16 So Joshua rose early in the morning, and brought Israel near tribe by tribe, and the tribe of Judah was taken. 17He brought near the clans of Judah, and the clan of the Zerahites was taken; and he brought near the clan of the Zerahites, family by family, and Zabdi was taken. 18And he brought near his household one by one, and Achan son of Carmi son of Zabdi son of Zerah, of the tribe of Judah, was taken. 19Then Joshua said to Achan, “My son, give glory to the Lord God of Israel and make confession to him. Tell me now what you have done; do not hide it from me.” 20And Achan answered Joshua, “It is true; I am the one who sinned against the Lord God of Israel. This is what I did: 21when I saw among the spoil a beautiful mantle from Shinar, and two hundred shekels of silver, and a bar of gold weighing fifty shekels, then I coveted them and took them. They now lie hidden in the ground inside my tent, with the silver underneath.”
22 So Joshua sent messengers, and they ran to the tent; and there it was, hidden in his tent with the silver underneath. 23They took them out of the tent and brought them to Joshua and all the Israelites; and they spread them out before the Lord. 24Then Joshua and all Israel with him took Achan son of Zerah, with the silver, the mantle, and the bar of gold, with his sons and daughters, with his oxen, donkeys, and sheep, and his tent and all that he had; and they brought them up to the Valley of Achor. 25Joshua said, “Why did you bring trouble on us? The Lord is bringing trouble on you today.” And all Israel stoned him to death; they burned them with fire, cast stones on them, 26and raised over him a great heap of stones that remains to this day. Then the Lord turned from his burning anger. Therefore that place to this day is called the Valley of Achor.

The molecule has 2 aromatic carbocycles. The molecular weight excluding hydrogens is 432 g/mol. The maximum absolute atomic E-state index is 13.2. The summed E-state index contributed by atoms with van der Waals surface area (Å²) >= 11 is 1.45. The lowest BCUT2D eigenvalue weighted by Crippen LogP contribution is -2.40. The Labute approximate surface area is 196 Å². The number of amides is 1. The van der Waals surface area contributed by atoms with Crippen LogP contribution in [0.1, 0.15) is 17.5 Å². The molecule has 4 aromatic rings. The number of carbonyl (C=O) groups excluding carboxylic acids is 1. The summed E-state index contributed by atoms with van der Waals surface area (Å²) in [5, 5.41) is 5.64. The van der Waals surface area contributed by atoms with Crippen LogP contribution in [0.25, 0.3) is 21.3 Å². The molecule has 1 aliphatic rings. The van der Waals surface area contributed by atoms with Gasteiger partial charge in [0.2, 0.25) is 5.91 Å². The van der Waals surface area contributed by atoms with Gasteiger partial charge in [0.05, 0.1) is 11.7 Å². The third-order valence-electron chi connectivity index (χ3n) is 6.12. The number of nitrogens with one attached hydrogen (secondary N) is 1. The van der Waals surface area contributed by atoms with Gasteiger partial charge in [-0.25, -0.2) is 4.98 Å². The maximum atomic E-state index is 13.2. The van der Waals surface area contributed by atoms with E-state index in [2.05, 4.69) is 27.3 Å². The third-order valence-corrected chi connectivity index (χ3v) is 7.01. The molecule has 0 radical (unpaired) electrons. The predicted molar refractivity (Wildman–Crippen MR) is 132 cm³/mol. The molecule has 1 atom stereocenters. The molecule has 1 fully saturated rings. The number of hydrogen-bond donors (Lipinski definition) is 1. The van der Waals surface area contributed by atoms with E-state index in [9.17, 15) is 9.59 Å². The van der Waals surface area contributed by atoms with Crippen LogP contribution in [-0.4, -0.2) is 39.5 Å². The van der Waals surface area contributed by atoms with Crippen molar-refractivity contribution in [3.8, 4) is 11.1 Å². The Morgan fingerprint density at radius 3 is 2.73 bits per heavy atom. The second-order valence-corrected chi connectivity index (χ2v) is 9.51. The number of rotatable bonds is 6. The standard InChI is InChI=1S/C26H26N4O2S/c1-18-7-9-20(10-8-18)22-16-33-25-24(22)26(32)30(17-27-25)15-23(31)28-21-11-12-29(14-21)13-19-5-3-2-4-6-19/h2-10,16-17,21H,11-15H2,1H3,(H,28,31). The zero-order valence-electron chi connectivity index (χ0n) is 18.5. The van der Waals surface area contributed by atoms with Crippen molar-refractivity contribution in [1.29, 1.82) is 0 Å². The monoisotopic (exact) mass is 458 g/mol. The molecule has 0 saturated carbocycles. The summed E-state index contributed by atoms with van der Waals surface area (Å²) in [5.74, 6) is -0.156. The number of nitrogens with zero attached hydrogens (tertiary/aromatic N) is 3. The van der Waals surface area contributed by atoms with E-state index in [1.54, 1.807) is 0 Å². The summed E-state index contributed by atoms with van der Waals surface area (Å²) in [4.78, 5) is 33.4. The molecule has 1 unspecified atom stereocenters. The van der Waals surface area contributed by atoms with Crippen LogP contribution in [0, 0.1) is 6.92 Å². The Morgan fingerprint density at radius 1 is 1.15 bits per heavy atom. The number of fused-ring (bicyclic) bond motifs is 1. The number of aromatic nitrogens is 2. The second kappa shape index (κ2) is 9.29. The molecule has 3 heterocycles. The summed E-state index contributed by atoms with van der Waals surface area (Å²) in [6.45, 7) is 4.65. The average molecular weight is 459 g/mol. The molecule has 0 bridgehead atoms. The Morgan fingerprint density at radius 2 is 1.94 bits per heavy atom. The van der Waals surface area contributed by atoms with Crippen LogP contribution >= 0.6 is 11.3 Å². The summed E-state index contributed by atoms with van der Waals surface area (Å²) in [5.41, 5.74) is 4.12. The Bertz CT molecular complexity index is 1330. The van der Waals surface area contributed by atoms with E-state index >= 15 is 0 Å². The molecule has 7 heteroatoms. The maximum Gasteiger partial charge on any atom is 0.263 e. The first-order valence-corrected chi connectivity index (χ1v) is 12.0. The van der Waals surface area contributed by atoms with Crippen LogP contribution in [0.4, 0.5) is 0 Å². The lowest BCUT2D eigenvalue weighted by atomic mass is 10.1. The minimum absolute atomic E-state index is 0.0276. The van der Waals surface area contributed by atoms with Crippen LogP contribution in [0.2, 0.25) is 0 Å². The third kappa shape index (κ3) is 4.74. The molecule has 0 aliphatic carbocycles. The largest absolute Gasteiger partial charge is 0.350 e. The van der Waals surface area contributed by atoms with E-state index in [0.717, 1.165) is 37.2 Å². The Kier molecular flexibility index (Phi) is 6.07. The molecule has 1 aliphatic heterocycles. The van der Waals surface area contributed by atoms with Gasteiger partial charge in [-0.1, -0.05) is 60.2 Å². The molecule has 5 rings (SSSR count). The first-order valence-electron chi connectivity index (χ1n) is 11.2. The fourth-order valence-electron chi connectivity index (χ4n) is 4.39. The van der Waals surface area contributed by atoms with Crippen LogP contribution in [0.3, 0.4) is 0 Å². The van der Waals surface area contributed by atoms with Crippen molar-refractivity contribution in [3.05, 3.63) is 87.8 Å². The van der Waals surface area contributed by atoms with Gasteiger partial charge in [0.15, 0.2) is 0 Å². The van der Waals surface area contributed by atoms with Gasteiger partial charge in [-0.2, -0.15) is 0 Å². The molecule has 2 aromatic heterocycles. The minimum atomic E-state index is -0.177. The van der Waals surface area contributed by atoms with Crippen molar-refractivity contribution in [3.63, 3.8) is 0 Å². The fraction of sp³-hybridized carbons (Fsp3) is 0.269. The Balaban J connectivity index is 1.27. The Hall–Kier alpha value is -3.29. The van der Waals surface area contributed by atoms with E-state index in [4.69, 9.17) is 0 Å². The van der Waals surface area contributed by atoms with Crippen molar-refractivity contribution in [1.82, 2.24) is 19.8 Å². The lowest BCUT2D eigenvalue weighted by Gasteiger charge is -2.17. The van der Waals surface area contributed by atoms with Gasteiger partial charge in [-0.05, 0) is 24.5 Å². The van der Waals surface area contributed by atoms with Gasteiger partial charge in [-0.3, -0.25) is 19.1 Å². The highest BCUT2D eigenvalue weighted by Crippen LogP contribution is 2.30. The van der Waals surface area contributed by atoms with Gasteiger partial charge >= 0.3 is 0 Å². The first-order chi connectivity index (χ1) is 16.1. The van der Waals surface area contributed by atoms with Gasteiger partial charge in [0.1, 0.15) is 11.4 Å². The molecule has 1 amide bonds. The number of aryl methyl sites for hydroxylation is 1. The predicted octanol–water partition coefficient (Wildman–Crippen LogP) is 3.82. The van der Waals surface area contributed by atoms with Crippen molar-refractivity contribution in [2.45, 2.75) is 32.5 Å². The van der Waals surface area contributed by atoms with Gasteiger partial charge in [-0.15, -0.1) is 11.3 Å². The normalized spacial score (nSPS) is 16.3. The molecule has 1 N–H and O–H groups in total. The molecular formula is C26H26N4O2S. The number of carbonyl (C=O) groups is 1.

Jos 7:1. Achan's Trespass.
1. the children of Israel committed a trespass in the accursed thing—There was one transgressor against the cherem, or ban, on Jericho, and his transgression brought the guilt and disgrace of sin upon the whole nation.
Achan—called afterwards "Achar" ("trouble") (1Ch 2:7).
Zabdi—or Zimri (1Ch 2:6).
Zerah—or Zarah, son of Judah and Tamar (Ge 38:30). His genealogy is given probably to show that from a parentage so infamous the descendants would not be carefully trained in the fear of God.